They have become ubiquitous on computers and smartphones. From the bog standard smiley face to halos and aeroplanes, emojis are now used by an estimated 90 per cent of the world's internet users – 3.2 billion people.
But one of the world's leading experts in language and communication has said the colourful glyphs do far more than just brighten up our text messages to friends and family.
When it comes to communication, the 'men are from Mars, women from Venus' adage suggests the gulf of understanding that can exist between the sexes. However, in a new book, Prof Vyvyan Evans, says emojis help men and women get on better with each other, because the images clarify a message's meaning.
Decoding the glyphs
"Men frequently take a statement by their significant other at face value when, in fact, there is an underlying meaning," he said. "For example, when a guy says to a woman, 'I'm going out with my mates,' and the woman replies, 'Fine, do whatever you want,' she is actually testing his judgment. She is saying, 'You should know me well enough by now to know that I will not be fine with that'.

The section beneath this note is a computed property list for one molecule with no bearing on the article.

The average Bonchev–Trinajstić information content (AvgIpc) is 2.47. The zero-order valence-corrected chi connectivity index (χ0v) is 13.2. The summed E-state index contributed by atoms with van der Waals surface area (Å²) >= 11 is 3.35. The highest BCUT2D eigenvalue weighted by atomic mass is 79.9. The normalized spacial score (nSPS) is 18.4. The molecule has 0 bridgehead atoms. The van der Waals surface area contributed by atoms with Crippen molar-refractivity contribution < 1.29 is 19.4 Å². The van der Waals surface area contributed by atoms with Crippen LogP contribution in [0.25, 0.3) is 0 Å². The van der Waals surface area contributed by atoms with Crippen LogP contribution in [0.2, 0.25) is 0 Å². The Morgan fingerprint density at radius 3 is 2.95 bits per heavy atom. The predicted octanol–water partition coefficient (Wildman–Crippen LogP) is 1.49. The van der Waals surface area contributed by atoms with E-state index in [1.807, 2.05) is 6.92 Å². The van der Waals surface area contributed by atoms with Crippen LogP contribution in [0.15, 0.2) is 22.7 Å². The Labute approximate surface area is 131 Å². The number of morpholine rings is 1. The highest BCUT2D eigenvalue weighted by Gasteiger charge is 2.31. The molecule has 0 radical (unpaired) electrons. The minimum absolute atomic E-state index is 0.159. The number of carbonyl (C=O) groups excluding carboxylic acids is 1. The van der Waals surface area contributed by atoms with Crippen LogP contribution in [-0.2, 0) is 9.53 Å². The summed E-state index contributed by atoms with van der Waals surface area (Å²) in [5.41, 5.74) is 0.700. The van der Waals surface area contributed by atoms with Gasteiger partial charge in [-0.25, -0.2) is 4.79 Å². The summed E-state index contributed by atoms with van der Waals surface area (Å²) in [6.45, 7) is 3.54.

"Understanding that communicative intention is key to a harmonious relationship."
And, Prof Evans argues, men are more likely to understand that communicative intention if it is conveyed in writing along with an emoji. "If a woman sends the message 'Fine, do whatever you want,' on a smartphone and adds the 'angry face' or 'disappointed face' emoji, it gives the recipient a non-verbal cue, a metacomment, showing him how to interpret the words. A guy can't miss it and there is very little room for misunderstanding."
Another common "miscommunication", Prof Evans said, stems from people's tendency to answer 'Nothing' when asked by their partner if anything is wrong. Quite often men or women take this answer at face value, when, in fact, the respondent means the opposite.
Again, in the digital realm, a sender can make their true intentions clear by appending an emoji, such as the 'unamused face' or 'frowning face'.
In fact, Prof Evans goes as far as to say emojis are almost essential in digital communication.
"We are now in the world's third industrial revolution," he said. "As online communication takes over from aspects of face-to-face interaction, we need to use emojis to better express ourselves, to help people relate to us and to successfully convey our personality."
A survey commissioned by the dating website Match.com two years ago found that the more emojis a singleton used in their messages, the more dates they went on.
It also found that emoji users had more sex – 54 per cent of those who regularly used emojis had had sex in the preceding year, compared with 31 per cent of those that didn't.
The Daily Telegraph, London